Category Archives: Writing

Original meps'n'barry header

Yikes! Did you think we were serious?

Yikes! Did you think we were serious? Time to say goodbye to the old header and subtitle.

Barry and I once knew a couple on a sailboat who set off cruising with a table saw chained to their mizzen mast. The boat was not complete, but after many years of building, it was seaworthy. They would finish their projects along the way.

That couple gave us a valuable word for our vocabulary: “Fernow.”  As in, “It’s good enough for now.” Fernows explain why we make do with things that are pinned instead of sewn, cardboard instead of wood, funky instead of nice. They are the temporary installations that we never intended to use for the next decade.

That’s the case for In 2003, Barry and I created a website for our friend Brian, and I wrote my very first blog post:

There once was a sailor named Brian
Fell in love with a vessel named Cayenne
From his home way up north
He boldly went forth
Now he’s bitchin’ and moanin’ and cryin’!

Barry and Brian and I chronicled our adventures aboard Cayenne in New Orleans and our cruise to Baltimore, much of it in limerick form. Fourteen months later, Limericks #48 and #49 tell the end of the story:

We’re tanned and our feet are like leather
We’ve seen lots of glorious weather
After 2000 miles
We’ve run out of smiles
We can sail, but we can’t live together.

So Margaret and Barry are blue
And Brian is looking for crew
When we reach our next port
Its time to abort
And figure out what else to do.

Tacky animated under construction image
Remember when fernow websites were full of these?

Suddenly, our writing was homeless, so we quickly launched Adventures With Meps ‘n’ Barry, using a cute but temporary design. The stylesheet had bugs. The layout was funky. The navigation was kludgy. It was a fernow.

Despite that, Adventures with Meps ‘n’ Barry is thriving. In a world where millions of blogs have been started and abandoned, where people have nothing better to blog about than blogging itself, Barry and I have something very, very special: Content. Eleven years of valuable, original content.

We have over 600 entries, with stories, photographs, videos, and hundreds of limericks. We have useful information about how to build a junk rig and how to write a birthday limerick. We have guest poems. We have so many recipes, we had to spin them off into their own website ( in 2006.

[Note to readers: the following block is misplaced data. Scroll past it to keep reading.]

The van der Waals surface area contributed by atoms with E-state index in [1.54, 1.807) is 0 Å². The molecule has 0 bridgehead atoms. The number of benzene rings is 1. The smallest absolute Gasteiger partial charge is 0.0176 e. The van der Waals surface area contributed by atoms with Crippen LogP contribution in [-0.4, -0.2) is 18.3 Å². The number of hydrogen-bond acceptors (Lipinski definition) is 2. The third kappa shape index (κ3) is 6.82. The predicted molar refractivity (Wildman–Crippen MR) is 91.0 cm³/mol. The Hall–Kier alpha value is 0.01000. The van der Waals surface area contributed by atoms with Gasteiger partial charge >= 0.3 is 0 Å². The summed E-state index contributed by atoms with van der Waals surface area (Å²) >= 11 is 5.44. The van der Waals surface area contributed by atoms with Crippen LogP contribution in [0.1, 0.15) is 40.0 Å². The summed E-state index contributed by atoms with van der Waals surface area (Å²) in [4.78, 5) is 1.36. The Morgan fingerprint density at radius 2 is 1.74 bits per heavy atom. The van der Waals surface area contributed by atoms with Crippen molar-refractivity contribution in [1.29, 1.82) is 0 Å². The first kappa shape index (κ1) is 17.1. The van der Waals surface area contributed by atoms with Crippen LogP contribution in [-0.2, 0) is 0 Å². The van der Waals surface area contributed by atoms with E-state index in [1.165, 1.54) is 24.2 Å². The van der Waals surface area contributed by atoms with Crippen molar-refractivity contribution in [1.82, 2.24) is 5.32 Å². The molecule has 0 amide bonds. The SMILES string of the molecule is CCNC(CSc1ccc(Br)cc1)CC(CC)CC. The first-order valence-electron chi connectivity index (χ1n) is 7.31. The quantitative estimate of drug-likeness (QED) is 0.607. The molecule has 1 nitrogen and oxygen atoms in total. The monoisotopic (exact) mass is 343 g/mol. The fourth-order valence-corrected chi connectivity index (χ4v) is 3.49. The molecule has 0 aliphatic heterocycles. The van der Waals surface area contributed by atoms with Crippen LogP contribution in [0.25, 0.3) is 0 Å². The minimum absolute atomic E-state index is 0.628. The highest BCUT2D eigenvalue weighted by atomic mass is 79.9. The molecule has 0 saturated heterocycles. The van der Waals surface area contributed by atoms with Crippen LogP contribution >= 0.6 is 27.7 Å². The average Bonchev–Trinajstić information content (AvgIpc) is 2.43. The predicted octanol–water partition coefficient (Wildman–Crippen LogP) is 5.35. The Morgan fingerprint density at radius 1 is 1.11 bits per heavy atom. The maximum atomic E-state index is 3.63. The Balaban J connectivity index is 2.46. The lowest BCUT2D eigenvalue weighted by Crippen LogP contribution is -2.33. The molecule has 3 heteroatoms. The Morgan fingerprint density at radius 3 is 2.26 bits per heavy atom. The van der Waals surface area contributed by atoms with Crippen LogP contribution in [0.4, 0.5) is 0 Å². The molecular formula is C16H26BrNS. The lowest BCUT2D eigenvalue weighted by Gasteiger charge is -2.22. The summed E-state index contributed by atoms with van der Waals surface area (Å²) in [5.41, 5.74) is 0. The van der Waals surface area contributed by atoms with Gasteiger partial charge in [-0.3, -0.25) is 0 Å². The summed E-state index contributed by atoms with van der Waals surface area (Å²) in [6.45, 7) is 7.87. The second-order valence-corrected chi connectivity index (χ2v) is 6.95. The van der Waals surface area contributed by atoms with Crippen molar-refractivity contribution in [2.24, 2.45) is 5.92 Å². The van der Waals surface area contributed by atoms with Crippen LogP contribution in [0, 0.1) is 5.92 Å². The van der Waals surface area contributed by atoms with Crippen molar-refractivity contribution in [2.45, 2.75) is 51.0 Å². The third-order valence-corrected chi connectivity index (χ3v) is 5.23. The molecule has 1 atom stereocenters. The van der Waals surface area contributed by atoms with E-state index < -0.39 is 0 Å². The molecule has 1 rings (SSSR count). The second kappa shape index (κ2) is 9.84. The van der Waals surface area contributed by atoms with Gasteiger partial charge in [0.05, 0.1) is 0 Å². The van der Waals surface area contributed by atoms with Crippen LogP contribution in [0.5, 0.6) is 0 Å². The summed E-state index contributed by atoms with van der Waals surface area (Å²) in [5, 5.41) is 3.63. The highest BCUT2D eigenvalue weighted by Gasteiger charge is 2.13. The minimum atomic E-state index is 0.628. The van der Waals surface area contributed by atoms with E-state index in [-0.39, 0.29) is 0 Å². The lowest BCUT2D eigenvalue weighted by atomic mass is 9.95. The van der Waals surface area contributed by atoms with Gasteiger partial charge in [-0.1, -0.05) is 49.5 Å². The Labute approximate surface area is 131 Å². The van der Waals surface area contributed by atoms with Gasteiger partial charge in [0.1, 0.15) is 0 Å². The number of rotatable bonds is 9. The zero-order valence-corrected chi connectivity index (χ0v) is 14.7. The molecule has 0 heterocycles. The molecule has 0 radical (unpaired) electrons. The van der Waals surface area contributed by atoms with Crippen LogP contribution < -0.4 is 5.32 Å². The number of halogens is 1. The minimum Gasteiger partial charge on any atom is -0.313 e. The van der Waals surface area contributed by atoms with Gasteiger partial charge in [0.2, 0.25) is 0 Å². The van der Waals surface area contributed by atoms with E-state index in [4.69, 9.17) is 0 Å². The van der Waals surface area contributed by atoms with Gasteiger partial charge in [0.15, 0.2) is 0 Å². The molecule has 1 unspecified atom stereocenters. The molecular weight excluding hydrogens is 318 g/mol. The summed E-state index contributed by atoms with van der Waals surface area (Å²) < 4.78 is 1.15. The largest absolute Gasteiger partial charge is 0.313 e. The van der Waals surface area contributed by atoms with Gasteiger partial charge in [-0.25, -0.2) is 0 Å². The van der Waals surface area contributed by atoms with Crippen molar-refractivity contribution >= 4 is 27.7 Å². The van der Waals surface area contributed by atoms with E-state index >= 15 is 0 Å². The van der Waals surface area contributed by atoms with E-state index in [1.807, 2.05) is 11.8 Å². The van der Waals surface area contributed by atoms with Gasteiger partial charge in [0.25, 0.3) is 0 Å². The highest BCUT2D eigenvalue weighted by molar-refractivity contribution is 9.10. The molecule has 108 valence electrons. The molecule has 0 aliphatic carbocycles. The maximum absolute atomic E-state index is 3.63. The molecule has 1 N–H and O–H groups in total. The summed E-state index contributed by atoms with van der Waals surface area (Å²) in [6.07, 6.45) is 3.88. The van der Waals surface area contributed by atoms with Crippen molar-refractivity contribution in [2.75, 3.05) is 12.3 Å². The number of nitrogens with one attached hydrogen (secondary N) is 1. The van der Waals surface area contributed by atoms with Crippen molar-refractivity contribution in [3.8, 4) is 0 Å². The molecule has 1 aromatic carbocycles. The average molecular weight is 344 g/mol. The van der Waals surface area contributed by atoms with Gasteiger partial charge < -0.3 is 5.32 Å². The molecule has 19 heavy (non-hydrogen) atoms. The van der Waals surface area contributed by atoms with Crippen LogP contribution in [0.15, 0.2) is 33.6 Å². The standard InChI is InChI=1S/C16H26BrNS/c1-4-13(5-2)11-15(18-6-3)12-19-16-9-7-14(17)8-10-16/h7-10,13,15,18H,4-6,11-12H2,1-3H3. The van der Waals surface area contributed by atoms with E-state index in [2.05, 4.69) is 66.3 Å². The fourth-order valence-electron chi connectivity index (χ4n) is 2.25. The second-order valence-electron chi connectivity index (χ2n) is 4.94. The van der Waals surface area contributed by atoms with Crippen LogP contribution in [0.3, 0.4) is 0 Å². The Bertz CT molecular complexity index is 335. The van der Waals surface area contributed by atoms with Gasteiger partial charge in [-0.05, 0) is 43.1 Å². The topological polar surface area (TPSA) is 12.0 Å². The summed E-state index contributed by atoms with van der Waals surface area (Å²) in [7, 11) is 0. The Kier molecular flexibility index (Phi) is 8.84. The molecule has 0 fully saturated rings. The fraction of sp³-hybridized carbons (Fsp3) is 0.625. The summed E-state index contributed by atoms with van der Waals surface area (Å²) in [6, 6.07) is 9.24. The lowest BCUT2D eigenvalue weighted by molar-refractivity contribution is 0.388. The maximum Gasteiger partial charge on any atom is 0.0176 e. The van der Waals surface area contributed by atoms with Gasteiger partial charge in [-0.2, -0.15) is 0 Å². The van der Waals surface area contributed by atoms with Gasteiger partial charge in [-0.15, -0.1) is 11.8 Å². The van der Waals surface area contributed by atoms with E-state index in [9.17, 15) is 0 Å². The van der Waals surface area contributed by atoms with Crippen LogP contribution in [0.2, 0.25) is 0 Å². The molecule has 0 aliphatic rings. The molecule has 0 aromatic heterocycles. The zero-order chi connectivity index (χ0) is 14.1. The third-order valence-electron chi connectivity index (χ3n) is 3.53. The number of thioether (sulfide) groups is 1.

These are not personal diary entries or trip reports. These are thought-provoking stories with meaning, stories about the people we met along the way. Some are touching, many are funny. Some are both. This is the material that inspired my book, Strangers Have the Best Candy.

I am reminded of a story about a woman who always wanted to play the violin, but at 60, she thought she was too old. When she turned 90, she expressed her regret, saying, “I would have played the violin for 30 years by now.”

I am deeply glad that I started writing like this when I did. In eleven years, I have refined my voice and found some wisdom along the way. Figuratively, I have been playing the violin.

Today, Barry and I have finally launched a redesigned Now it’s easier to find the wonderful wealth of material that is published here. Now it’s easier to comment, to share, to join the conversation. Now it’s easier to read it on your phone, something we never even imagined when we launched the site!

Round tuit
The best thing to replace a fernow

Fortunately, I never let the fernow stop me from writing, from compiling my limericks, stories, photos, and videos on a “blog.” They are all here. Today, you and your friends — heck, the whole world! — can enjoy them, because we finally got something to replace the fernow: A “round tuit.”

(By the way, you may notice something a little different about Barry in the cartoon at the top. He cut his long hair in 2005, the night before we set off on our epic Alaska-Yukon adventure.)